Maybe, I thought. Probably.
But I always imagined runaways as orphans or hobos with their possessions tied up with a handkerchief on a stick, walking down dusty railroad tracks into the sunset. I, however, drove through the rain in a little red car that gets surprisingly good gas mileage, sipping Arizona green tea and listening to the only, albeit static-y, English-speaking radio station in all of Central California. I'm certainly not a hobo or an angsty teenager, and I'm definitely not running away glamorously like my favorite heroines, Lady Brett Ashley or Holly Golightly. I'm shooting for somewhere in between.
And there's a boy back home telling me that my problems are not geographical. Believe me, I know. The shadows follow even when the sun isn't out, no matter where the closet is mine always has skeletons in it and my hair is just big enough to keep all my secrets. But in that car I was feeling so relateable; like Nellie, just a bird who always flies away. And if Celine can drive all night to get to you, then why couldn't I?
Truth was, I was running away. Away from the stack of bills on my desk, the unopened emails in my folder and the exhaustion that never seems to leave even if I sleep an eternity. Listening to Bon Iver on repeat and eating dark chocolate bon bons in bed can only get a girl so far. Teary phone calls with LA and crying because the sky is so beautiful from the top of the hiking mountain, what is my life?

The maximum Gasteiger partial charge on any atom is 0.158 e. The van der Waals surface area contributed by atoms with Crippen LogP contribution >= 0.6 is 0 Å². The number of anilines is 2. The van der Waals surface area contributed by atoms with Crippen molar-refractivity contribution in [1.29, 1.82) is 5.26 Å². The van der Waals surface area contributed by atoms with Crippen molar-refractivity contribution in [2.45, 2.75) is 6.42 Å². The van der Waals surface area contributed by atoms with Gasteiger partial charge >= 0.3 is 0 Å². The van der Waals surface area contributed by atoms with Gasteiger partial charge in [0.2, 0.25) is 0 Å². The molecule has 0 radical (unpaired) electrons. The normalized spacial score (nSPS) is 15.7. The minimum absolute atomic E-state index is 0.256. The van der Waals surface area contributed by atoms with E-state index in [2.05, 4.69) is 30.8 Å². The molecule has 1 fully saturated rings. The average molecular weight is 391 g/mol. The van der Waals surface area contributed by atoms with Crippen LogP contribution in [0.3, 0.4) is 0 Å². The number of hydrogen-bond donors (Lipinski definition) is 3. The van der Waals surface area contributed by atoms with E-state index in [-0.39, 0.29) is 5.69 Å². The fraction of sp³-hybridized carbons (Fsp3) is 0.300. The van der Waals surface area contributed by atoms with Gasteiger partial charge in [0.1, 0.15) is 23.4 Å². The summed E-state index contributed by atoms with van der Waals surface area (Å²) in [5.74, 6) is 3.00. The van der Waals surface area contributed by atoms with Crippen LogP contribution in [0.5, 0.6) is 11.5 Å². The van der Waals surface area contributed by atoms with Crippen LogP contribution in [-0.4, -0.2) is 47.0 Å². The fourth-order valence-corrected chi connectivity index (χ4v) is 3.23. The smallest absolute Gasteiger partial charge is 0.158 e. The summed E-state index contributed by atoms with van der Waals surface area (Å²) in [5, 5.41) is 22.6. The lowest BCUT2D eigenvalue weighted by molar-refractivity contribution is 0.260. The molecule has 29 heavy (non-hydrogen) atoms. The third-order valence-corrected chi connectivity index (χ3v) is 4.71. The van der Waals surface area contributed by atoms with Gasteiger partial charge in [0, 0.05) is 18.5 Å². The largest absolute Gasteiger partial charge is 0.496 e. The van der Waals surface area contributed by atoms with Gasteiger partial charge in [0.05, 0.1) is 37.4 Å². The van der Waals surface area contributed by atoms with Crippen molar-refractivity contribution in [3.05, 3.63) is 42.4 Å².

And I have issues with the way people use the term "home." Like it's always supposed to be at the place you last left it. So I make a spectacle of myself in global perspectives class and tell the lecture hall I am not a "global soul" because my home is between the cracks and one really has to squint to see it close. And now, because of all this, I tell Best Friend that I am just running from a place (my problems) because my home (my sanity) maybe does not exist or is running from me.
If you have ever tried to catch a feather in the wind, you will know this is no easy feat.